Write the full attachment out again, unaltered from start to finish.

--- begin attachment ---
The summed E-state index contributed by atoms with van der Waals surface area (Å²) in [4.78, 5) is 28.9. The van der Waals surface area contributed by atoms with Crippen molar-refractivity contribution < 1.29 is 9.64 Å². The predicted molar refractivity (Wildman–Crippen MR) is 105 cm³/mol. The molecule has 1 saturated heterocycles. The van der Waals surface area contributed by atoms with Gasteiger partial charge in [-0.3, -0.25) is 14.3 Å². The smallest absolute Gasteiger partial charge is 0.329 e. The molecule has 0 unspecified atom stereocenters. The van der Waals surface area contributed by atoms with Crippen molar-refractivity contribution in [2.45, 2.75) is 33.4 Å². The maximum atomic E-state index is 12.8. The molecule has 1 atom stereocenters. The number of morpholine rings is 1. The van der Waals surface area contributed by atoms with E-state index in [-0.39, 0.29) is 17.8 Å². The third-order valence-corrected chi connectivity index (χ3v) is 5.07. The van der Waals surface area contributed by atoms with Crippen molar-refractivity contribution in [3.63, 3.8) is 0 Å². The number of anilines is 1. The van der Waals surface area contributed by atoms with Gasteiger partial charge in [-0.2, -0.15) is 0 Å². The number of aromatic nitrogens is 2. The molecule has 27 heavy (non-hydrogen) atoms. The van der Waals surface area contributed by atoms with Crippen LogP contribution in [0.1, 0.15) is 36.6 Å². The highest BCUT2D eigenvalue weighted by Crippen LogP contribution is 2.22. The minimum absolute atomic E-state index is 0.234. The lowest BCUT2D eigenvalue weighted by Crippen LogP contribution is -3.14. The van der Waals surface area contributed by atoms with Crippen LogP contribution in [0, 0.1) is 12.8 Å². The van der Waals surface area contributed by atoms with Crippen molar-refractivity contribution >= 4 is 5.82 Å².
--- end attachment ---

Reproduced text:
The summed E-state index contributed by atoms with van der Waals surface area (Å²) in [4.78, 5) is 28.9. The van der Waals surface area contributed by atoms with Crippen molar-refractivity contribution < 1.29 is 9.64 Å². The predicted molar refractivity (Wildman–Crippen MR) is 105 cm³/mol. The molecule has 1 saturated heterocycles. The van der Waals surface area contributed by atoms with Gasteiger partial charge in [-0.3, -0.25) is 14.3 Å². The smallest absolute Gasteiger partial charge is 0.329 e. The molecule has 0 unspecified atom stereocenters. The van der Waals surface area contributed by atoms with Crippen molar-refractivity contribution in [2.45, 2.75) is 33.4 Å². The maximum atomic E-state index is 12.8. The molecule has 1 atom stereocenters. The number of morpholine rings is 1. The van der Waals surface area contributed by atoms with E-state index in [-0.39, 0.29) is 17.8 Å². The third-order valence-corrected chi connectivity index (χ3v) is 5.07. The van der Waals surface area contributed by atoms with Crippen molar-refractivity contribution in [3.63, 3.8) is 0 Å². The number of anilines is 1. The van der Waals surface area contributed by atoms with Gasteiger partial charge in [-0.2, -0.15) is 0 Å². The number of aromatic nitrogens is 2. The molecule has 27 heavy (non-hydrogen) atoms. The van der Waals surface area contributed by atoms with Crippen LogP contribution in [0.1, 0.15) is 36.6 Å². The highest BCUT2D eigenvalue weighted by Crippen LogP contribution is 2.22. The minimum absolute atomic E-state index is 0.234. The lowest BCUT2D eigenvalue weighted by Crippen LogP contribution is -3.14. The van der Waals surface area contributed by atoms with Crippen LogP contribution in [0, 0.1) is 12.8 Å². The van der Waals surface area contributed by atoms with Crippen molar-refractivity contribution >= 4 is 5.82 Å².